As an analyst, I know what questions people commonly ask because I have been asked them many times. But that does not change the fact that the very first place you should go when taking on a sales performance management project is to the sales leadership team. Key performance indicators (KPIs) are powerful and important, however they can be subject to the law of diminishing marginal returns – more is not always better. It is possible to set hundreds if not thousands of KPIs, but remember that humans, not machines, are performing in accordance with these results. Sales people in particular should not be focusing 90% of their time on performance management KPIs; rather they should be focusing 90% of their time on selling!

Once the most important leadership goals are known, devise a way to solve them with data! This needs to be a simple to use, scalable, and repeatable process for users. Whatever “magic” goes in on the back end should yield a clean and simple front end user interface and experience (UI/UX). My first step is always to create the filters which show only the data I want to see but show ALL the data I want to see as well. This process of querying and query validation is easily the most important aspect and the most time consuming. It is prudent to be attentive to detail. If you do this right, you will save yourself a lot of time down the road.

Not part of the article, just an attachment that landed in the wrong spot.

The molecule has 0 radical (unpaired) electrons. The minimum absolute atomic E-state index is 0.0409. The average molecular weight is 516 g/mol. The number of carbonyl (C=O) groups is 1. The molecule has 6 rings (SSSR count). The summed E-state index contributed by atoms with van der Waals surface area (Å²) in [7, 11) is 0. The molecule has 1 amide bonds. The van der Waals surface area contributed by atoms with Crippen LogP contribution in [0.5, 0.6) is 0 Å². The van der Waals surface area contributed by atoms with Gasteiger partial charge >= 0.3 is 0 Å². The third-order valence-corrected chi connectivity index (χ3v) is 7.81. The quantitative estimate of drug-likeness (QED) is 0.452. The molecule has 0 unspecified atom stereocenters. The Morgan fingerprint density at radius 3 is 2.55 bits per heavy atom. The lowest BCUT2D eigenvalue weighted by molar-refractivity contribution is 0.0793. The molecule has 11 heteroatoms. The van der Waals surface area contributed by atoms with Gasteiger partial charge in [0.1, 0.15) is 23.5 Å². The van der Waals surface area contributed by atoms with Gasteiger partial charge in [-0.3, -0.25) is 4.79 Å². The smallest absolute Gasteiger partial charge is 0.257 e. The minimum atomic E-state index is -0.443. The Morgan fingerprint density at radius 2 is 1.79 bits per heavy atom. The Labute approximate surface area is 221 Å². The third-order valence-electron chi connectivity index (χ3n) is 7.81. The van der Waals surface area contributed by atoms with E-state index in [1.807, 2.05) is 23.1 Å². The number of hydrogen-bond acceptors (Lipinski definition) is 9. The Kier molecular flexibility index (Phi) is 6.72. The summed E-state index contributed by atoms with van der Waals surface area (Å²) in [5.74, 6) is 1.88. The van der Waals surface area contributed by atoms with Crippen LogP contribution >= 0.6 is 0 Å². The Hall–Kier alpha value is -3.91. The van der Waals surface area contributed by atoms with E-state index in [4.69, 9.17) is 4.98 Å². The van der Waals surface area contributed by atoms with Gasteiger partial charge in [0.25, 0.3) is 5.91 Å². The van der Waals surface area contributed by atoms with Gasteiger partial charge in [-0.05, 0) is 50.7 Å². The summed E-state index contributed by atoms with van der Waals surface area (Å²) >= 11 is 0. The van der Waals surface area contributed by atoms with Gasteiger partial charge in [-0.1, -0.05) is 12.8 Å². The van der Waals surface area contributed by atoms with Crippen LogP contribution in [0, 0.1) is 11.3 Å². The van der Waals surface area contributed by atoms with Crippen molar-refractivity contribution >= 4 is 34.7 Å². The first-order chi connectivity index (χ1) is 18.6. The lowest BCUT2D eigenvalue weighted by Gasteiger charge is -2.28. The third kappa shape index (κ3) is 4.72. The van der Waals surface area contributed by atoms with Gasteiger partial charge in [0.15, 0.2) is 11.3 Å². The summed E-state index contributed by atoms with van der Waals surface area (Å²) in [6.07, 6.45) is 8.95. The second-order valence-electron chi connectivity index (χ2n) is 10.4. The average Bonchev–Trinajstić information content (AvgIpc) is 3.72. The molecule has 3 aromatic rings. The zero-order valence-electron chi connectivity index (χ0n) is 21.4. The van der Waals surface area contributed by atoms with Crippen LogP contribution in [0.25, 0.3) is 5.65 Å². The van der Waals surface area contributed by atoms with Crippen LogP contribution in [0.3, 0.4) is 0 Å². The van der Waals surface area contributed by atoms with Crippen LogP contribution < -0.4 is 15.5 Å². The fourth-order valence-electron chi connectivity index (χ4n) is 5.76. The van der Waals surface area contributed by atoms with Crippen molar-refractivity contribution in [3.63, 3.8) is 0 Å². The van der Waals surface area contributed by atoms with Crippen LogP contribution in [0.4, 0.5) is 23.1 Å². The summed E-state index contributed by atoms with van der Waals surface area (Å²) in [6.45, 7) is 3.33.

3. Build, build, build!

This is the fun part! One you know what business problem you are trying to solve and you have the logic built to show the problems, you get to paint the picture! Sure you have used Tableau to do the table joins, probably used the filter shelf and done some preliminary visualization along the way, but now you get to build a UI/UX within Tableau itself!

Remember that KPIs need to drive action. If you show something as bad or “in the red,” you need to also clearly show how to get out of the red! I prefer the red/green KPI indicator approach, green is good, red is bad, and any other colors should be used extremely sparingly. It is also imperative to show what is being measured clearly. If you are going to show a red light, the person looking at it needs to understand what is causing that to be red.

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Over de auteur

Phil Gilles

Sales Operations Analyst

Phil Gilles is Tableau Software’s Sales Operations Analyst. Prior to Tableau, he worked for Doyenz, Inc. At Doyenz, he created processes and reporting dashboards to help manage a fast paced sales organization in a growing multinational organization. Phil works in a cross departmental role at Tableau including sales leadership, finance, operations, and system administrators. His work helps ensure the scalability of solutions, data timeliness and validity, and a positive and simple user experience – all while driving increased productivity and measurability of the sales organization. Phil studied Business Economics at Seattle University.